The Bald Eagle is the national symbol of the United States of America. It seems appropriate for a country to have such a majestic bird as a symbol. Long-lived, monogamous, good parent, characteristic of wild places, Bald Eagles excite awe and admiration wherever they fly.
There have been notable dissenters from this view, including Ben Franklin, in a letter to his daughter 20 June 1782: "For my own part I wish the Bald Eagle had not been chosen the Representative of our Country. He is a Bird of bad moral Character. He does not get his Living honestly. You may have seen him perched on some dead Tree near the River, where, too lazy to fish for himself, he watches the Labour of the Fishing Hawk; and when that diligent Bird has at length taken a Fish, and is bearing it to his Nest for the Support of his Mate and young Ones, the Bald Eagle pursues him and takes it from him."
Yes, Bald Eagles are inveterate kleptoparasites, robbing Ospreys and other raptors of their prey. Like all birds, they have terrific vision and are aware of what goes on all around them, even at some distance. Not even a swift and strong Peregrine Falcon can withstand the attack of an eagle determined to wrest a recently captured bird from it.
In the middle of the 20th Century, Bald Eagle populations were decimated by ingesting DDT along with the fish and fish-eating birds that they preyed on. DDT compromises calcium transport, and the eggs laid by the eagles, with inadequate calcium, were thin-shelled enough to crack under the weight of an incubating female. Reproductive success fell and populations declined along with it.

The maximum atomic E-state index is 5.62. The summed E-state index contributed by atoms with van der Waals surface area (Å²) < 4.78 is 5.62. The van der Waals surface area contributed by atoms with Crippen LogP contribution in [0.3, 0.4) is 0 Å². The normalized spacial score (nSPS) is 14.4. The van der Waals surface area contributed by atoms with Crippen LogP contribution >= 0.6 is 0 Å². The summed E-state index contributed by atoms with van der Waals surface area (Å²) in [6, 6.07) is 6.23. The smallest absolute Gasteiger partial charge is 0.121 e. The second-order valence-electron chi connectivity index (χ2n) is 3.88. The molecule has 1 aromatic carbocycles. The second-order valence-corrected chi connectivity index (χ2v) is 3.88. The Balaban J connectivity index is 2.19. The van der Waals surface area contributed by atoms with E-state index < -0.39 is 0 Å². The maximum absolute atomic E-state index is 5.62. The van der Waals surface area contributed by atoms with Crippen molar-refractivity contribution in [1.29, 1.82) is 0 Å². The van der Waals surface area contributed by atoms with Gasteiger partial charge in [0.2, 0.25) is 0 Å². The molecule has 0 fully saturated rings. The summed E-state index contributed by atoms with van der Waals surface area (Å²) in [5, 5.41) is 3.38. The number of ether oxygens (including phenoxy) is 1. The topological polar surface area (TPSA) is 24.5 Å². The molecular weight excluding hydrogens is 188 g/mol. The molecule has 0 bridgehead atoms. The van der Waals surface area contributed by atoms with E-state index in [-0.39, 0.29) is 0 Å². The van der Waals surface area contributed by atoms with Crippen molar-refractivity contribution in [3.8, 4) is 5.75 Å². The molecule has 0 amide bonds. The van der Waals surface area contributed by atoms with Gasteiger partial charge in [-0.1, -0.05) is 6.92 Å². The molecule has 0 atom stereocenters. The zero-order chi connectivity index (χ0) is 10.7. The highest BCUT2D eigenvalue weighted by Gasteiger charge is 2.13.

DDT was banned in the US in 1972, and eagle populations have been rebounding ever since, to levels greater than any previously documented. Their numbers have skyrocketed in particular in the Pacific Northwest, which must be optimal eagle country.
Unfortunately, the consequences of this are dire for some other bird species. Eagles are opportunists above all, and they have learned to make a living, at least in spring and summer, by hanging around bird colonies. With present eagle numbers, colonies of Great Blue Herons, Caspian Terns, and Common Murres on and near the coasts have been hit hard by these predators, sometimes just single birds taking advantage of the prey concentration.
The nesting birds have no way to withstand eagle predation, losing eggs, young and even adults to the predators. Even though eagles may eat a small percentage of the birds in a colony, their presence causes nesting to be disrupted to the point of complete colony abandonment. Because of this, numerous Great Blue Heron colonies have failed, and even huge colonies of thousands of murres and terns have been abandoned.
In the coming years, wildlife managers will have to figure out how to deal with this dilemma. Bald Eagles are not on the endangered species list any more, but they are still protected. The birds whose colonies they are destroying are also protected and of concern, and what should we do when one valued species affects another one so severely?